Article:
American colonial presses, American Revolution, Baylor University, benevolent enslavement, Benjamin Franklin, Billy Graham, Church of England, Colonial America, David Garrick, forgiveness, freedom, George Whitefield, George Whitefield: America's Spiritual Founding Father (2014), Great Awakening, Jesus, media, ministry, popularity, public performance, pulpit, sermons, slave owners, stories, theater, Thomas S. Kidd, Wall Street Journal, YouTube
This month marks the tricentennial of the birth of the most famous man in America before the Revolution. George Whitefield, born on Dec. 16, 1714, was a Church of England minister who led the Great Awakening, a series of Christian revivals that swept through Britain and America in the mid-1700s. Whitefield drew enormous audiences wherever he went on both sides of the Atlantic, and his publications alone doubled the output of the American colonial presses between 1739 and 1742. If there is a modern figure comparable to Whitefield, it is Billy Graham. But even Mr. Graham has followed a path first cut by Whitefield.
What made Whitefield and his gospel message so famous? First, he mastered the period’s new media. Cultivating a vast network of newspaper publicity, printers and letter-writing correspondents, Whitefield used all means available to get the word out.
Most important, he joined with Benjamin Franklin, who became Whitefield’s main printer in America, even though Franklin was no evangelical. Their business relationship transformed into a close friendship, although Whitefield routinely pressed Franklin, unsuccessfully, about his need for Jesus.
“As you have made a pretty considerable progress in the mysteries of electricity,” Whitefield wrote to Franklin in 1752, “I would now humbly recommend to your diligent unprejudiced pursuit and study the mystery of the new-birth.”
Whitefield’s print campaign helped spread his message and his fame, but his preaching is what galvanized his followers. It’s too bad there was no YouTube in Whitefield’s day, but the testimonies of those who heard him are compelling. David Garrick, one of England’s most famous actors at the time, noted with what must have been a touch of envy that Whitefield could “make men weep or tremble by his varied utterances of the word ‘Mesopotamia.’ ”
The preacher had trained as an actor when he was young, and he adapted theater techniques for use in the pulpit. Taking on the character of biblical figures during his sermons, which were often delivered outdoors to accommodate the crowds, Whitefield would weave dramatic, emotional stories rather than recite dry doctrine from a written text. His voice would boom across the fields—Franklin estimated that as many as 30,000 people could hear Whitefield speaking at one time.
Whitefield’s talent for media and public performance has raised questions about his sincerity. Was he just an evangelical salesman, more concerned with his own fame and fortune than with bringing people to God? Whitefield confessed to his struggles with the “fiery trial of popularity” and the temptations of arrogance and self-indulgence.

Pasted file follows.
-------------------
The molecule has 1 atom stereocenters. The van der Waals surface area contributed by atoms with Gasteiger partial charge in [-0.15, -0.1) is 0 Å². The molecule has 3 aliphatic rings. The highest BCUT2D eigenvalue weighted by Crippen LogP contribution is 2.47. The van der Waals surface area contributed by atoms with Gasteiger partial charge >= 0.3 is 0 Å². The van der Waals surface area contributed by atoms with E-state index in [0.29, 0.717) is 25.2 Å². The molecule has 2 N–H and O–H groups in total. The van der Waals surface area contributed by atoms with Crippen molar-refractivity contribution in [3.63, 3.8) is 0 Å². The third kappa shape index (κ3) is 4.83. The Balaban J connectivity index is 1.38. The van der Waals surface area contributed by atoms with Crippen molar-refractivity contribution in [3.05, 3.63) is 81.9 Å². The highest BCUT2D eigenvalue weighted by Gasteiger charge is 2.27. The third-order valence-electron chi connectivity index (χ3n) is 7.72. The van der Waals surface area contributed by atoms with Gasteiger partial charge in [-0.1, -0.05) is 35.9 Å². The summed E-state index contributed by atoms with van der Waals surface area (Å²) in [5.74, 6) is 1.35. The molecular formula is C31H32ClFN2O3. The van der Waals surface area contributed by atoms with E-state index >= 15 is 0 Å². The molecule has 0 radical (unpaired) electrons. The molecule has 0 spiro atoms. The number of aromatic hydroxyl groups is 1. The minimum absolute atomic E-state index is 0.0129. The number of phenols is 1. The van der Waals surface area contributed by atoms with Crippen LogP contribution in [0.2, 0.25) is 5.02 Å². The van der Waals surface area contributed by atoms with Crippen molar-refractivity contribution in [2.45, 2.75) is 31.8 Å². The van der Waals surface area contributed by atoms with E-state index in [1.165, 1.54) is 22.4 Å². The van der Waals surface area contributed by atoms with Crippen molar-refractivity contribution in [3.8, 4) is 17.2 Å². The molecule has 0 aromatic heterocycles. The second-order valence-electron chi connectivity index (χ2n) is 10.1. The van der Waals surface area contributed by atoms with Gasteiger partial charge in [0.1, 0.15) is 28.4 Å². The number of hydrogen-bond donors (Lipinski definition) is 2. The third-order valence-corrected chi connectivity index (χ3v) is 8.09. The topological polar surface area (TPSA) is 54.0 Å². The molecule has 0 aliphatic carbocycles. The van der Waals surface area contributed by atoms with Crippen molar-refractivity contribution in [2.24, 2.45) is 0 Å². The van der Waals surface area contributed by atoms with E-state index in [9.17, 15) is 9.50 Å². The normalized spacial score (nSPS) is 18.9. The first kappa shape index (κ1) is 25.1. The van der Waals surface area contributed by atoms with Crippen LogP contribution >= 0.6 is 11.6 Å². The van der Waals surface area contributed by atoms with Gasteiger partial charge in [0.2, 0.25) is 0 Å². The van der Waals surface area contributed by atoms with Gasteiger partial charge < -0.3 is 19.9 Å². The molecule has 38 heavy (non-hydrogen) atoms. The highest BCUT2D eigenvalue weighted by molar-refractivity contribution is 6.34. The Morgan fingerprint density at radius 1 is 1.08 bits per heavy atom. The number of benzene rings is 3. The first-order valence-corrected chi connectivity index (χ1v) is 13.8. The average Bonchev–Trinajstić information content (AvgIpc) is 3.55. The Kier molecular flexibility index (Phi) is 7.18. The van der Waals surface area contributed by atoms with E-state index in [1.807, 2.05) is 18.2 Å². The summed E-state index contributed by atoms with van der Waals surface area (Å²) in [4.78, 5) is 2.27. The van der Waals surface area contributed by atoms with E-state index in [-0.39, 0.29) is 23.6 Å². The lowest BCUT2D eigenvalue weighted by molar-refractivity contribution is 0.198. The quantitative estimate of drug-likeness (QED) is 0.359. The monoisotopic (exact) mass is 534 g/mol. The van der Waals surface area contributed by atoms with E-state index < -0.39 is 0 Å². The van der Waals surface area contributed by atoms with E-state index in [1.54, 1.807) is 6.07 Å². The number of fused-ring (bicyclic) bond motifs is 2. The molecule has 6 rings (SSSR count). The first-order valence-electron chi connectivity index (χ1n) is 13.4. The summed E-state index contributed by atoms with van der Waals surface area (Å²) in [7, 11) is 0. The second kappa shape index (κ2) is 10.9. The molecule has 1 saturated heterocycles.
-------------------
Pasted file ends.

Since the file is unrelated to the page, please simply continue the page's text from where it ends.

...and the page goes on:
But he seems to have weathered that trial as well as any famous pastor has. He did not personally profit much from his ministry, and indeed Benjamin Franklin attested to his integrity. Most of the money that Whitefield got from donations went into his charitable projects, namely an orphanage in Georgia. The rest covered the costs of traveling throughout Britain and America.
His greatest personal failing was one shared by many prominent whites in America: The Englishman—who was first sent overseas in 1738, to be a parish priest in Savannah, Ga.—was a slave owner. He also criticized masters who abused slaves in the South, and believed that Christian masters should evangelize and educate enslaved people. Yet the idea of “benevolent” enslavement strikes modern observers as an inexcusable contradiction. Whitefield, along with other slave-owners of the era, compounded the glaring incongruity of holding people in bondage while trumpeting the value of freedom.
Despite that moral blemish, Whitefield was a gospel minister of great seriousness. The Bible, he proclaimed, showed that people’s sins separated them from God, but that Jesus offered them forgiveness and freedom through his death on the cross, and his resurrection from the dead.
That message drove Whitefield to risk health and safety in his relentless schedule. It is impossible to know exactly how many sermons Whitefield delivered, but 18,000 is probably a safe estimate, as he routinely preached twice or more daily. He survived multiple assassination attempts by people who hated him and his fervent religious message, or who wanted to become famous themselves.
He not only traversed the length of the American colonies from Maine to Georgia, but he also made 13 trans-Atlantic voyages between Britain and America, at a time when such crossings were extremely treacherous. His strength finally ran out in 1770 on his last visit to America; he died, and was buried, in Newburyport, Mass.
Whitefield didn’t live to see the Revolution, but historians credit the Great Awakening, and its defiance of the established church, with instilling in American colonists a sense of liberty’s revolutionary possibilities.
Mr. Kidd, a professor of history at Baylor University, is the author of “George Whitefield: America’s Spiritual Founding Father” (Yale University Press, 2014).